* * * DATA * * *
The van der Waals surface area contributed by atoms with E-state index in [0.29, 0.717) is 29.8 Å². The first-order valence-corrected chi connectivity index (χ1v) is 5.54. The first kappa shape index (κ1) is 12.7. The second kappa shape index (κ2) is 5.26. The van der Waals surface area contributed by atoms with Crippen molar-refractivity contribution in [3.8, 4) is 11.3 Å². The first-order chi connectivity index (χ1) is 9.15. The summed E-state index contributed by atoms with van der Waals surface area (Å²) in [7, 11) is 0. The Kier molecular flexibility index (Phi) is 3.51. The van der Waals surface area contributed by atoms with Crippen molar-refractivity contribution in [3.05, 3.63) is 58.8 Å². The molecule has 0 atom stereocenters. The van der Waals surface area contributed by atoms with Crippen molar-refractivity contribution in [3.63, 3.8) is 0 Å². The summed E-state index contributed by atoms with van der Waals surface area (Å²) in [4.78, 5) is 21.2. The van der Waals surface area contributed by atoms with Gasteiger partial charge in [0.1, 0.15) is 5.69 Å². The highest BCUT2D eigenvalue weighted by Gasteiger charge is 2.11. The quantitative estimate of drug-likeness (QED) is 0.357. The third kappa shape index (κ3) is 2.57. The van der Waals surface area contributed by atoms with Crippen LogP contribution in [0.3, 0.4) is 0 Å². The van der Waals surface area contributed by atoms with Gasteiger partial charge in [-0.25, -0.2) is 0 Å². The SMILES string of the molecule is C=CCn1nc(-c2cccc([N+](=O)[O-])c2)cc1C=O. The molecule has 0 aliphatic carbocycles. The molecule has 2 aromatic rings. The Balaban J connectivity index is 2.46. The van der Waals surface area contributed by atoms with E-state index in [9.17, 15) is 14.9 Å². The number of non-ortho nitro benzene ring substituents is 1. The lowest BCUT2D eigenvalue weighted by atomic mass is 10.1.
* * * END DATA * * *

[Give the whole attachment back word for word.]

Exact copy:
The van der Waals surface area contributed by atoms with E-state index in [0.29, 0.717) is 29.8 Å². The first-order valence-corrected chi connectivity index (χ1v) is 5.54. The first kappa shape index (κ1) is 12.7. The second kappa shape index (κ2) is 5.26. The van der Waals surface area contributed by atoms with Crippen molar-refractivity contribution in [3.8, 4) is 11.3 Å². The first-order chi connectivity index (χ1) is 9.15. The summed E-state index contributed by atoms with van der Waals surface area (Å²) in [7, 11) is 0. The Kier molecular flexibility index (Phi) is 3.51. The van der Waals surface area contributed by atoms with Crippen molar-refractivity contribution in [3.05, 3.63) is 58.8 Å². The molecule has 0 atom stereocenters. The van der Waals surface area contributed by atoms with Crippen molar-refractivity contribution in [3.63, 3.8) is 0 Å². The summed E-state index contributed by atoms with van der Waals surface area (Å²) in [4.78, 5) is 21.2. The van der Waals surface area contributed by atoms with Gasteiger partial charge in [0.1, 0.15) is 5.69 Å². The highest BCUT2D eigenvalue weighted by Gasteiger charge is 2.11. The quantitative estimate of drug-likeness (QED) is 0.357. The third kappa shape index (κ3) is 2.57. The van der Waals surface area contributed by atoms with Crippen LogP contribution in [0.3, 0.4) is 0 Å². The van der Waals surface area contributed by atoms with Gasteiger partial charge in [-0.25, -0.2) is 0 Å². The SMILES string of the molecule is C=CCn1nc(-c2cccc([N+](=O)[O-])c2)cc1C=O. The molecule has 0 aliphatic carbocycles. The molecule has 2 aromatic rings. The Balaban J connectivity index is 2.46. The van der Waals surface area contributed by atoms with E-state index in [9.17, 15) is 14.9 Å². The number of non-ortho nitro benzene ring substituents is 1. The lowest BCUT2D eigenvalue weighted by atomic mass is 10.1.